At Folsom Prison is an album live singer country Johnny Cash released year 1968 in the State prison in Folsom, California. Artists appear in the album June Carter, Carl Perkins and the band of Cash “the Tennessee Three” in the CD includes songs like “Greystone Chapel” which was written by a prison prisoner named As Glen and therefore never had sung it in his life until the night before the presentation, that same night to know the song came the prison priest and showed him the song performed by the prisoner, and quickly made included it on the album and the presentation.
Although Cash respected prisoners prayers they respected him and his melodies therefore remained silent and had to add shouts and booing of the recording. The 1968 album cut parts of the songs and draws others by reason of time and space, but in the year 1999 reissue includes more songs but still not the entire concert, but put songs as “I’m Not in Your Town to Stay,” “I ve Got a Woman,” “Long Legged Guitar Picking Man,” and quite different from the original song of “Greystone Chapel” melody.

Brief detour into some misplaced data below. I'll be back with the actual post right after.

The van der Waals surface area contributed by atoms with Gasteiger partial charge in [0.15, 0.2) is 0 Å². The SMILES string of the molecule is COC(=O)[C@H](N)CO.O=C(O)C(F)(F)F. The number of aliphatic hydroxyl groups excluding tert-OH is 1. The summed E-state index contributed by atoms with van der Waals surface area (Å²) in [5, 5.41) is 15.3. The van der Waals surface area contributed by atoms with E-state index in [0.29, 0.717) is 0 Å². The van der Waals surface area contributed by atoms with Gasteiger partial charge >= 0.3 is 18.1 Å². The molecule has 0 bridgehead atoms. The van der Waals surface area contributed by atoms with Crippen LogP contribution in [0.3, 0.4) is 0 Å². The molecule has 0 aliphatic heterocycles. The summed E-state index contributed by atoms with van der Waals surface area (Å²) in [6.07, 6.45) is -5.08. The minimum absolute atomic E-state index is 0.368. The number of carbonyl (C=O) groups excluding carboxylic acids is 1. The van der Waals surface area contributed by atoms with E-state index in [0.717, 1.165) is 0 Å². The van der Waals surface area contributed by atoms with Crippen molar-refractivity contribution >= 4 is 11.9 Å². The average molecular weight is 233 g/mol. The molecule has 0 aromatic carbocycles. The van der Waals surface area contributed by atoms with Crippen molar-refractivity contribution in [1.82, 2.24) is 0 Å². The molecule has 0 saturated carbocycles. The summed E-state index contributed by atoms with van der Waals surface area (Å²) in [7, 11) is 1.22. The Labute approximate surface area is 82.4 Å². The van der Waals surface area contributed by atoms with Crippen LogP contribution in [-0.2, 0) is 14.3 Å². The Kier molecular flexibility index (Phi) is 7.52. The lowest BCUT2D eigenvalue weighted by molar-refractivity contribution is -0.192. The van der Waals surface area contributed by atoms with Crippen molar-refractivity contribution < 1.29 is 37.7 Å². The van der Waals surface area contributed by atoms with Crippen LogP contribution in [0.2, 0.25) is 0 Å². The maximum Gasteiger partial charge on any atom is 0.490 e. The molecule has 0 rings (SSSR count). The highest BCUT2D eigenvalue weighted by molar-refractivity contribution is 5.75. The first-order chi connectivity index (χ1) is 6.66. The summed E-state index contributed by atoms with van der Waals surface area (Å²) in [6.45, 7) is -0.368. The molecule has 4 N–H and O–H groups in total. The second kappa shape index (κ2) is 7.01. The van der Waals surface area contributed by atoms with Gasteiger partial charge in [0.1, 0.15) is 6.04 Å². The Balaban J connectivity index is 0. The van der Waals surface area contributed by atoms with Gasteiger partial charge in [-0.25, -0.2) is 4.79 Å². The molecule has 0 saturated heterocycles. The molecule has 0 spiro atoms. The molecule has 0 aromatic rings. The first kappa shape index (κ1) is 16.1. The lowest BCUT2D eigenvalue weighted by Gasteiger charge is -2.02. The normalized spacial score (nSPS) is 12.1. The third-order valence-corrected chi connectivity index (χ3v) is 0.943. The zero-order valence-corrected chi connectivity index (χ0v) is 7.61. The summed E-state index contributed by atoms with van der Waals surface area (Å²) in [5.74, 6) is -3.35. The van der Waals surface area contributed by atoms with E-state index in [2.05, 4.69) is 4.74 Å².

In 2003 this album of Cash was one of the 50 selected by the library of Congress United States albums and added it to the national registry.
In 2006 came out # 3 40 albums in country music history channel Country Music Television (CMT).
Walk The Line
In 2005 the film which portrays the life of Cash Walk The Line played by Joaquin Phoenix as Johnny Cash and June Carter Cash as Reese Witherspoon puts song “Cocaine Blues” in which Cash complains about the quality of water spitting in it rather than verbally attacking the officer in charge, as shown in the film. A line directly released what Cash said in the song “Dark as the Dungeon” was a prisoner he screamed something cash but this, to be playing, was not understood much and the quote said “This show is being recorded for an album release on Columbia Records and you can’t say”hell”or”shit”or anything like that.”(in Spanish: “this concert is being recorded to make an album, cannot say”shit”or”fuck”or anything like that”)
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